This week in Letterpress class, I finally printed a real project. It is a bookmark to commemorate a mission at my church, the Giving Tree. You might know the Shel Silverstein children’s book of the same name, about giving, pretty much until it hurts, out of love. The Giving Tree at church has collected hygiene items and coats for the homeless, school supplies and backpacks for local schoolchildren, food for the local food cupboard, and Christmas gifts for local families. There’s not much pain involved for the giver in these missions, unless you count my painstaking typesetting in the composing stick.
I coat Vandercook’s rollers in “Emerald Pine” ink and Mitch tells me to “go find some paper.” In this Letterpress Shop, there are literally mountains of paper of every stock and color imaginable – a ream here, a ream there, and on one wall are floor-to-ceiling shelves of open reams piled up in a way that reminds me of Ollivander’s Wand Shop in the Diagon Alley of Harry Potter’s universe. Here I find a small stack of a ribbed, mustard-yellow stock, already cut down to a half-sheet size. Perfect.
Mitch helps me to lock up my type on the press bed, blocking it in with “furniture” to fill in the space, much like the spacers used to snug up the type in the composing stick (as I described here two weeks ago). I sense a pattern of parts coming together to not just make a whole, but to make something entirely new: Type blocked in with spacers, all slid off onto the press bed, locked in place with furniture, electrifying green ink on Vandercook’s rollers, the perfect paper fed through the press. These parts do not merely assemble; these parts come together to each play a distinct role to print my bookmark.
Form for Function
A few days after producing my limited edition bookmark, I am walking through a park during lunch as a pine cone falls from a nearby tree and rolls toward me. It is the nice woody variety of pine cone that crafty-types would drown in glitter and potpourri. My contemplation during this walk is about my future – where I’m going, how I’m getting there, and whether I have the courage to do what it takes. I’ve been assembling pieces – reading books, studying websites and blogs, writing this blog, planning, dreaming – in hopes of creating a new whole.
The pine cone is perfectly formed for its purpose. Inside each woody “petal” rests a seed, and the possibility of more pine trees. As the cone dries, the petals open and scatter the seeds. The further the seed settles, the greater the chance it has of establishing and thriving.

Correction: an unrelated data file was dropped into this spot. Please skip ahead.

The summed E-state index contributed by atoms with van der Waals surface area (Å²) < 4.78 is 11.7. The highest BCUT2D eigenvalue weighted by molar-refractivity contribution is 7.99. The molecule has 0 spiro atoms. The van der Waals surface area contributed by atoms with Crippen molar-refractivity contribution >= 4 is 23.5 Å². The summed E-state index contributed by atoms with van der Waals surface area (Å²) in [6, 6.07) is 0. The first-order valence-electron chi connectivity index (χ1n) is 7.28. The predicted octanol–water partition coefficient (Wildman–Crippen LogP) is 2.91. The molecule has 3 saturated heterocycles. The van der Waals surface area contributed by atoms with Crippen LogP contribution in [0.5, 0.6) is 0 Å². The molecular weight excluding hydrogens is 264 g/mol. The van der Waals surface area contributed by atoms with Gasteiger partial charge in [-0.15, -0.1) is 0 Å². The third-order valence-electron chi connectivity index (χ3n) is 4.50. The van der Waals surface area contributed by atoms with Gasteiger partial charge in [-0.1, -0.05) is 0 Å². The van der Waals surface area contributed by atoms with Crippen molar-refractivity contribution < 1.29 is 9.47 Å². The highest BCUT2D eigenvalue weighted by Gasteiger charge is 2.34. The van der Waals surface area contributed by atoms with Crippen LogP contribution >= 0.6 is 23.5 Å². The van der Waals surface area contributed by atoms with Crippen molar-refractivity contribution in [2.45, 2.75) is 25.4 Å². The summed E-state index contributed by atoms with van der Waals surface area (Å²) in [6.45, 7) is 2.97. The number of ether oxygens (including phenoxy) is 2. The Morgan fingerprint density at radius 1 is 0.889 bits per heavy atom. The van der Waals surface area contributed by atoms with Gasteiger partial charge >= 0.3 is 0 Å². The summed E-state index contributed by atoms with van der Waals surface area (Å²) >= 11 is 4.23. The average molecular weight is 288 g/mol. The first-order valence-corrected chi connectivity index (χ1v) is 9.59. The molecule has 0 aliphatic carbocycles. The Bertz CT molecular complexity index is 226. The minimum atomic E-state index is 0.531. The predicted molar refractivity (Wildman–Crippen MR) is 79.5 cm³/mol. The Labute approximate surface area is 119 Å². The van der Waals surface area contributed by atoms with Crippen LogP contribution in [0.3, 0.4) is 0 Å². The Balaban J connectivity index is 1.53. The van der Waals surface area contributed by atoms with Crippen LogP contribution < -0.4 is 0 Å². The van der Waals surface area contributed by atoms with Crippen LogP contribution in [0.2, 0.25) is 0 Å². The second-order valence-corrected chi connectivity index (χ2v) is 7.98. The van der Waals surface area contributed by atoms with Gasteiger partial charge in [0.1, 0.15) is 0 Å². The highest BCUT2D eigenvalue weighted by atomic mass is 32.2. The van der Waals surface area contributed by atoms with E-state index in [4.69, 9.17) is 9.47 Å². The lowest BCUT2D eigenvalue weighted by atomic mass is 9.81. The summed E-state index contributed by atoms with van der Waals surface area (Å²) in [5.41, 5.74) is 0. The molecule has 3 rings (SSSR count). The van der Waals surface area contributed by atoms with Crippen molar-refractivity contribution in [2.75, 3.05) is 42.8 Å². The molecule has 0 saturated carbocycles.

Fractals are cool
Look closely at a pine cone. There is a “whorl” to its form that is peaceful and comforting – and makes me think of fractals. A fractal is: any of various extremely irregular curves or shapes for which any suitably chosen part is similar in shape to a given larger or smaller part when magnified or reduced to the same size (Merriam-Webster).
Fractals are mathematics and, therefore, reside in a realm where I sit in awe, but cannot fully grasp. It represents a sense of being a part of something bigger than oneself, playing a role that contributes to something entirely new. Pieces fitting together in a pattern that when viewed from afar is perfect.
The Neat Package
I am not now nor have I ever been smoking anything. Stepping back, I see the pattern. Setting the type, applying the ink, feeding the paper – deciding to change my life, branching out creatively, summoning the courage – the pine cone opening, the seeds floating into the world, a tree growing. Am I living in a fractal? Will my bookmark inspire someone to donate a pencil, a coat, or a meal? To a second someone who can then learn, stay warm, or eat? What does that compel the second someone to do?
A fractal is infinite, as is the chain of good that comes from giving or the future that grows from a multitude of seeds. First you must set the type. Then turn the crank on the press. What comes out is entirely new.